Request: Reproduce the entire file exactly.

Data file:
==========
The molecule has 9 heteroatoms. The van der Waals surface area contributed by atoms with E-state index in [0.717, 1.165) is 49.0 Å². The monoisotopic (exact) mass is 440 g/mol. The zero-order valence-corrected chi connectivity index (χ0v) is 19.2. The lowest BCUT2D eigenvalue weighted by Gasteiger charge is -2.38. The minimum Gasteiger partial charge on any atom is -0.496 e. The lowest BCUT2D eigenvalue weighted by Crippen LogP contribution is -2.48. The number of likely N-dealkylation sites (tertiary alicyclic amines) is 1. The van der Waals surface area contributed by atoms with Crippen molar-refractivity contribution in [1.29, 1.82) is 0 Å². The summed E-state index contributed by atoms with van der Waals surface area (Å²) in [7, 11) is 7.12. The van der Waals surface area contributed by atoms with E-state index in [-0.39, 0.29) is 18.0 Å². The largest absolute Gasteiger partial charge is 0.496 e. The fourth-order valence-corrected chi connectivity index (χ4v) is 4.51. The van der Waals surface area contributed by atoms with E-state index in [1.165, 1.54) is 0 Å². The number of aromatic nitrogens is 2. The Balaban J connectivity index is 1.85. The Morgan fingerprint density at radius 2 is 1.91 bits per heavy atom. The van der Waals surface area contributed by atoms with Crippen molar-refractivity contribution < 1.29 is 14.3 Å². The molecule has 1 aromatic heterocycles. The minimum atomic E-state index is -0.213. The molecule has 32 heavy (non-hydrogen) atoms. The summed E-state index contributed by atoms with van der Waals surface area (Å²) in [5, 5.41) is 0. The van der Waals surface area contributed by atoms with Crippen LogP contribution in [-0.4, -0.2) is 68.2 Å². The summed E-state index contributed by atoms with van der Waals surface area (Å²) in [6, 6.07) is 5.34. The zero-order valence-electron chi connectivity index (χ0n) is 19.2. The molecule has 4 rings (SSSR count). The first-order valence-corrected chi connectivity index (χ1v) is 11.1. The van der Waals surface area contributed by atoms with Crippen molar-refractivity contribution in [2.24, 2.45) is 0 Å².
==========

The molecule has 9 heteroatoms. The van der Waals surface area contributed by atoms with E-state index in [0.717, 1.165) is 49.0 Å². The monoisotopic (exact) mass is 440 g/mol. The zero-order valence-corrected chi connectivity index (χ0v) is 19.2. The lowest BCUT2D eigenvalue weighted by Gasteiger charge is -2.38. The minimum Gasteiger partial charge on any atom is -0.496 e. The lowest BCUT2D eigenvalue weighted by Crippen LogP contribution is -2.48. The number of likely N-dealkylation sites (tertiary alicyclic amines) is 1. The van der Waals surface area contributed by atoms with Crippen molar-refractivity contribution in [1.29, 1.82) is 0 Å². The summed E-state index contributed by atoms with van der Waals surface area (Å²) in [7, 11) is 7.12. The van der Waals surface area contributed by atoms with E-state index in [-0.39, 0.29) is 18.0 Å². The largest absolute Gasteiger partial charge is 0.496 e. The fourth-order valence-corrected chi connectivity index (χ4v) is 4.51. The van der Waals surface area contributed by atoms with E-state index in [1.165, 1.54) is 0 Å². The number of aromatic nitrogens is 2. The Balaban J connectivity index is 1.85. The Morgan fingerprint density at radius 2 is 1.91 bits per heavy atom. The van der Waals surface area contributed by atoms with Crippen molar-refractivity contribution < 1.29 is 14.3 Å². The molecule has 1 aromatic heterocycles. The minimum atomic E-state index is -0.213. The molecule has 32 heavy (non-hydrogen) atoms. The summed E-state index contributed by atoms with van der Waals surface area (Å²) in [5, 5.41) is 0. The van der Waals surface area contributed by atoms with Crippen LogP contribution in [-0.4, -0.2) is 68.2 Å². The summed E-state index contributed by atoms with van der Waals surface area (Å²) in [6, 6.07) is 5.34. The zero-order valence-electron chi connectivity index (χ0n) is 19.2. The molecule has 4 rings (SSSR count). The first-order valence-corrected chi connectivity index (χ1v) is 11.1. The van der Waals surface area contributed by atoms with Crippen molar-refractivity contribution in [2.24, 2.45) is 0 Å².